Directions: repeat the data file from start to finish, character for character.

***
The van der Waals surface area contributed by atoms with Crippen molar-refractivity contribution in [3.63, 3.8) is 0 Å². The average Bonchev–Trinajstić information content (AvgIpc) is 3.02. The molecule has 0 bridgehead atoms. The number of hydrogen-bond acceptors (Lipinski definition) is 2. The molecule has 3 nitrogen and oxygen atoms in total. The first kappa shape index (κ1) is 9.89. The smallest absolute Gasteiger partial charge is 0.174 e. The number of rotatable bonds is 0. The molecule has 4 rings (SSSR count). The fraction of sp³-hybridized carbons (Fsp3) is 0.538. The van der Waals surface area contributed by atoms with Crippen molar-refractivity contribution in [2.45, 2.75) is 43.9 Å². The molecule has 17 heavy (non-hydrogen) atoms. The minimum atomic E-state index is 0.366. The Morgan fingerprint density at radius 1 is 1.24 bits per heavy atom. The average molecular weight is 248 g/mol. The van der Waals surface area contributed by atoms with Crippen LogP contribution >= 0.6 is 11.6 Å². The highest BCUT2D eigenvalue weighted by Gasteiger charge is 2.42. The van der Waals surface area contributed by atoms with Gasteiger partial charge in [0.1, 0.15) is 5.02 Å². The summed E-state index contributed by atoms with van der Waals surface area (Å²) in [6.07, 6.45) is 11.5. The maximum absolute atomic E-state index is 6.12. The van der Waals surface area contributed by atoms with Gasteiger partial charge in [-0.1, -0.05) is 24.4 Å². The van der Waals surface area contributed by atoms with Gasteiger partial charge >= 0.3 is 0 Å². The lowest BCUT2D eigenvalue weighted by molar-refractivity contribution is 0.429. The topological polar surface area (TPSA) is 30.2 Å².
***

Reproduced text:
The van der Waals surface area contributed by atoms with Crippen molar-refractivity contribution in [3.63, 3.8) is 0 Å². The average Bonchev–Trinajstić information content (AvgIpc) is 3.02. The molecule has 0 bridgehead atoms. The number of hydrogen-bond acceptors (Lipinski definition) is 2. The molecule has 3 nitrogen and oxygen atoms in total. The first kappa shape index (κ1) is 9.89. The smallest absolute Gasteiger partial charge is 0.174 e. The number of rotatable bonds is 0. The molecule has 4 rings (SSSR count). The fraction of sp³-hybridized carbons (Fsp3) is 0.538. The van der Waals surface area contributed by atoms with Crippen molar-refractivity contribution in [2.45, 2.75) is 43.9 Å². The molecule has 17 heavy (non-hydrogen) atoms. The minimum atomic E-state index is 0.366. The Morgan fingerprint density at radius 1 is 1.24 bits per heavy atom. The average molecular weight is 248 g/mol. The van der Waals surface area contributed by atoms with Crippen LogP contribution >= 0.6 is 11.6 Å². The highest BCUT2D eigenvalue weighted by Gasteiger charge is 2.42. The van der Waals surface area contributed by atoms with Gasteiger partial charge in [0.1, 0.15) is 5.02 Å². The summed E-state index contributed by atoms with van der Waals surface area (Å²) in [6.07, 6.45) is 11.5. The maximum absolute atomic E-state index is 6.12. The van der Waals surface area contributed by atoms with Gasteiger partial charge in [-0.1, -0.05) is 24.4 Å². The van der Waals surface area contributed by atoms with Gasteiger partial charge >= 0.3 is 0 Å². The lowest BCUT2D eigenvalue weighted by molar-refractivity contribution is 0.429. The topological polar surface area (TPSA) is 30.2 Å².